Alas! All the Harry Potter posts have finally ousted the great English poet Philip Larkin from the top 50 posts in the Entertainment category on the WordPress News Front Page www.news.wordpress.com. As of 6 p.m. Eastern time there were 16 posts about Potter and none about Larkin. Or, more specifically, no sign of “The Case Against Poetry Readings” www.oneminutebookreviews.wordpress.com/2007/07/19 that’s been holding for a day or.

So this match is over unless Larkin gets a link big enough to thrust him back into the limelight. Do you think there’s any chance that Scobleizer will develop a sudden interest in poetry? Some of those tech geek bloggers must know that Larkin is a Killer App …

(c) 2007 Janice Harayda. All rights reserved.

News Flash on Philip Larkin/Harry Potter Title Bout on WordPress News Front Page

Filed under: Poetry — 1minutebookreviewswordpresscom @ 10:47 am
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A miracle! After nearly 24 hours, dead English poet Philip Larkin is still holding his own against all the Harry Potter posts among the top 50 posts in the Entertainment category on the WordPress News Front Page www.news.wordpress.com. Larkin now stands at #42 on the list for his comments on poetry readings in “The Case Against Poetry Readings,” posted on One-Minute Book Reviews on July 19 www.oneminutebookreviews.wordpress.com/2007/07/19/. Why isn’t Bob Costas covering this?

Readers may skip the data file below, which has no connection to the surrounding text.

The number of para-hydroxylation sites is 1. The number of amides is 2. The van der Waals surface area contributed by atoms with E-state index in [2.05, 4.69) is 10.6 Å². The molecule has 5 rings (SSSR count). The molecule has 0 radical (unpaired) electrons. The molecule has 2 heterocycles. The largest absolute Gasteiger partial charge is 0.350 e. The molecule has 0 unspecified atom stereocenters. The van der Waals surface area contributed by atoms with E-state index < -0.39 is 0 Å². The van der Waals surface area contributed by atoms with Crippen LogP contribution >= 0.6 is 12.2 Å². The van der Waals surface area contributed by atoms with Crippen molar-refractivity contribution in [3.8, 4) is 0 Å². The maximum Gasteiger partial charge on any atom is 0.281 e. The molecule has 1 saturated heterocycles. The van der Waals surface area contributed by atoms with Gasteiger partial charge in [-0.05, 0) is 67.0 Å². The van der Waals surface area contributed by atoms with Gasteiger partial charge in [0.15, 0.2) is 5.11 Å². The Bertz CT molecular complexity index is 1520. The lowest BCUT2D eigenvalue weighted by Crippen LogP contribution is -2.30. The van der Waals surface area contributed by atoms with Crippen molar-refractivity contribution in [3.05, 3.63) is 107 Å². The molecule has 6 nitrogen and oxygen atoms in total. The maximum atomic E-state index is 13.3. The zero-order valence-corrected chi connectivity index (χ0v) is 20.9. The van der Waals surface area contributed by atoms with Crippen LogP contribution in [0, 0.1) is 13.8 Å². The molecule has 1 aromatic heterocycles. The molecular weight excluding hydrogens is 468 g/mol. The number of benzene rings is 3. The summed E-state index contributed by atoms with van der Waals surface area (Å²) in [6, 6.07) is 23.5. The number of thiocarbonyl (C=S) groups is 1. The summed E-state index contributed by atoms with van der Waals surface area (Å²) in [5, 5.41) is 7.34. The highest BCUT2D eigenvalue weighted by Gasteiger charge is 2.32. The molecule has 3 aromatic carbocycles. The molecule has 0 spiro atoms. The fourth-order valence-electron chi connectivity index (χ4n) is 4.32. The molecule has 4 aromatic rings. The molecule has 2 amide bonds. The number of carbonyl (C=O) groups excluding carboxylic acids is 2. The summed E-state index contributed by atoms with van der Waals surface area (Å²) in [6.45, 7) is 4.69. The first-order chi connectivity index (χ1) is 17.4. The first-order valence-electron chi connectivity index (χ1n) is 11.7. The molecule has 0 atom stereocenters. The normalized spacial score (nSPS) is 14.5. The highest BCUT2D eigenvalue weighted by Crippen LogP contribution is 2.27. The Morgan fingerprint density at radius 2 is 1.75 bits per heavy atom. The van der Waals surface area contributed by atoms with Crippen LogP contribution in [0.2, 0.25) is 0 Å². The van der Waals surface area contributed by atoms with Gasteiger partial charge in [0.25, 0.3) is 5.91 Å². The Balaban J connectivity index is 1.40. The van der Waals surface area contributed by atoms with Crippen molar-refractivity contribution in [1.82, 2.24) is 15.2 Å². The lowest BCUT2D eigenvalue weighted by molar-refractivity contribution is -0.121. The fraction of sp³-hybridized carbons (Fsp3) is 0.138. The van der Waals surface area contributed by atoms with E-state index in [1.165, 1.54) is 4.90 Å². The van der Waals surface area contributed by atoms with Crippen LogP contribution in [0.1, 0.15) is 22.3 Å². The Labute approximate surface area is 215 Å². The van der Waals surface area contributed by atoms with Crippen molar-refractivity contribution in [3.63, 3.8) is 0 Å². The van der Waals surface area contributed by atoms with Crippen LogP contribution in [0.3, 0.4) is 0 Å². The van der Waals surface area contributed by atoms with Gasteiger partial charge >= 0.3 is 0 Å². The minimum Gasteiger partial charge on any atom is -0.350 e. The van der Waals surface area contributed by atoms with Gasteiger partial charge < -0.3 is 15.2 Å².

(c) 2007 Janice Harayda. All rights reserved.

July 20, 2007

Could This Weekend’s Group Grope of Harry Potter Actually HARM Children? Quote of the Day

Filed under: Quotes of the Day — 1minutebookreviewswordpresscom @ 10:59 pm
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What could possibly be wrong with millions of children lining up to buy and read the same book at the same time? Here’s an answer from Ron Charles of the Washington Post: